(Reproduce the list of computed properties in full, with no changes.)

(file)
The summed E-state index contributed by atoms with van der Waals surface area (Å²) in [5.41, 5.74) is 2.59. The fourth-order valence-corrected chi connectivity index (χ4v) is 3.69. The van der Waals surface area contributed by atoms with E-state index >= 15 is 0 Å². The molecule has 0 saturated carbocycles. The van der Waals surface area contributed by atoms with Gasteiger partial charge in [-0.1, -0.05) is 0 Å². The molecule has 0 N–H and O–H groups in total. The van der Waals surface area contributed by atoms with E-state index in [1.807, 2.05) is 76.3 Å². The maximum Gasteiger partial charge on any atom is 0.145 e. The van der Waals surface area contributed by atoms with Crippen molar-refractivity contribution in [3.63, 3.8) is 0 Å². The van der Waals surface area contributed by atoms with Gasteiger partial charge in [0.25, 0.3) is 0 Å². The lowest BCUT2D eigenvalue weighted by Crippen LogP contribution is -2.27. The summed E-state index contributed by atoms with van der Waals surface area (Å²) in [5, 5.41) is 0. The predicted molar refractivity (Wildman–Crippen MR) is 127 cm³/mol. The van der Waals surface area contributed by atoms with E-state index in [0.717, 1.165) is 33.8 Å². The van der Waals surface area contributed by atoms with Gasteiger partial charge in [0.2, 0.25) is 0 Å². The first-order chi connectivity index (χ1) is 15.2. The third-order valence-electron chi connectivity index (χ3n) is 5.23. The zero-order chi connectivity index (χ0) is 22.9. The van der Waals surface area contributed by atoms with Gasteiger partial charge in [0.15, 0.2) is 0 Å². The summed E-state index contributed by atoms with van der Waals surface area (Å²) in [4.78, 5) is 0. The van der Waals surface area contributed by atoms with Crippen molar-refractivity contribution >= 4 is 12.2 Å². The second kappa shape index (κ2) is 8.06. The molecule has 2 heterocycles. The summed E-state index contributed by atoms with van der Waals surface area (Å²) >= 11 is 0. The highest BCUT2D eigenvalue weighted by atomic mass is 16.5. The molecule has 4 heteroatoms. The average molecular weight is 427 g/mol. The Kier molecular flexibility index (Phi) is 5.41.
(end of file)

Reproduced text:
The summed E-state index contributed by atoms with van der Waals surface area (Å²) in [5.41, 5.74) is 2.59. The fourth-order valence-corrected chi connectivity index (χ4v) is 3.69. The van der Waals surface area contributed by atoms with E-state index >= 15 is 0 Å². The molecule has 0 saturated carbocycles. The van der Waals surface area contributed by atoms with Gasteiger partial charge in [-0.1, -0.05) is 0 Å². The molecule has 0 N–H and O–H groups in total. The van der Waals surface area contributed by atoms with E-state index in [1.807, 2.05) is 76.3 Å². The maximum Gasteiger partial charge on any atom is 0.145 e. The van der Waals surface area contributed by atoms with Crippen molar-refractivity contribution in [3.63, 3.8) is 0 Å². The van der Waals surface area contributed by atoms with Gasteiger partial charge in [0.25, 0.3) is 0 Å². The lowest BCUT2D eigenvalue weighted by Crippen LogP contribution is -2.27. The summed E-state index contributed by atoms with van der Waals surface area (Å²) in [5, 5.41) is 0. The predicted molar refractivity (Wildman–Crippen MR) is 127 cm³/mol. The van der Waals surface area contributed by atoms with E-state index in [0.717, 1.165) is 33.8 Å². The van der Waals surface area contributed by atoms with Gasteiger partial charge in [0.2, 0.25) is 0 Å². The first-order chi connectivity index (χ1) is 15.2. The third-order valence-electron chi connectivity index (χ3n) is 5.23. The zero-order chi connectivity index (χ0) is 22.9. The van der Waals surface area contributed by atoms with Gasteiger partial charge in [0.15, 0.2) is 0 Å². The summed E-state index contributed by atoms with van der Waals surface area (Å²) in [4.78, 5) is 0. The van der Waals surface area contributed by atoms with Crippen molar-refractivity contribution >= 4 is 12.2 Å². The second kappa shape index (κ2) is 8.06. The molecule has 2 heterocycles. The summed E-state index contributed by atoms with van der Waals surface area (Å²) >= 11 is 0. The highest BCUT2D eigenvalue weighted by atomic mass is 16.5. The molecule has 4 heteroatoms. The average molecular weight is 427 g/mol. The Kier molecular flexibility index (Phi) is 5.41.